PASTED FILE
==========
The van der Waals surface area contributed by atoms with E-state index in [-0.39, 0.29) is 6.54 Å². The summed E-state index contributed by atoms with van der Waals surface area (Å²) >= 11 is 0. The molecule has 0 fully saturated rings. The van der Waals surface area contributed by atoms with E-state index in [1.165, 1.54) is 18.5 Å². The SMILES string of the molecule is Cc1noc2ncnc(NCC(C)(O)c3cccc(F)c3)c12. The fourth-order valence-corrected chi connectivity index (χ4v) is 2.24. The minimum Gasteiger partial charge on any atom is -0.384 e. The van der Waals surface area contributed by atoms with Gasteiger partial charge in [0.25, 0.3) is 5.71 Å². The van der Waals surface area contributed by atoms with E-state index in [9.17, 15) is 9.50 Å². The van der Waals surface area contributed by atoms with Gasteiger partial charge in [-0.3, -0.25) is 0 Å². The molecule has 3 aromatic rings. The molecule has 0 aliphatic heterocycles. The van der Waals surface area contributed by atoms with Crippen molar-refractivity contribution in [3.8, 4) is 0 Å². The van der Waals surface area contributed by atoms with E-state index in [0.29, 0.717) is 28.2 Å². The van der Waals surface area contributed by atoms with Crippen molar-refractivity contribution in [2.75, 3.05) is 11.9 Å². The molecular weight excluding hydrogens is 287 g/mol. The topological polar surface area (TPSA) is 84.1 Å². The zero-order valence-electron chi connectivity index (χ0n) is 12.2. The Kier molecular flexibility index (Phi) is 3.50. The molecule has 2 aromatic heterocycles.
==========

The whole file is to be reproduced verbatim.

The van der Waals surface area contributed by atoms with E-state index in [-0.39, 0.29) is 6.54 Å². The summed E-state index contributed by atoms with van der Waals surface area (Å²) >= 11 is 0. The molecule has 0 fully saturated rings. The van der Waals surface area contributed by atoms with E-state index in [1.165, 1.54) is 18.5 Å². The SMILES string of the molecule is Cc1noc2ncnc(NCC(C)(O)c3cccc(F)c3)c12. The fourth-order valence-corrected chi connectivity index (χ4v) is 2.24. The minimum Gasteiger partial charge on any atom is -0.384 e. The van der Waals surface area contributed by atoms with Gasteiger partial charge in [0.25, 0.3) is 5.71 Å². The van der Waals surface area contributed by atoms with E-state index in [9.17, 15) is 9.50 Å². The van der Waals surface area contributed by atoms with Gasteiger partial charge in [-0.3, -0.25) is 0 Å². The molecule has 3 aromatic rings. The molecule has 0 aliphatic heterocycles. The van der Waals surface area contributed by atoms with Crippen molar-refractivity contribution in [3.8, 4) is 0 Å². The van der Waals surface area contributed by atoms with E-state index in [0.29, 0.717) is 28.2 Å². The van der Waals surface area contributed by atoms with Crippen molar-refractivity contribution in [2.75, 3.05) is 11.9 Å². The molecular weight excluding hydrogens is 287 g/mol. The topological polar surface area (TPSA) is 84.1 Å². The zero-order valence-electron chi connectivity index (χ0n) is 12.2. The Kier molecular flexibility index (Phi) is 3.50. The molecule has 2 aromatic heterocycles.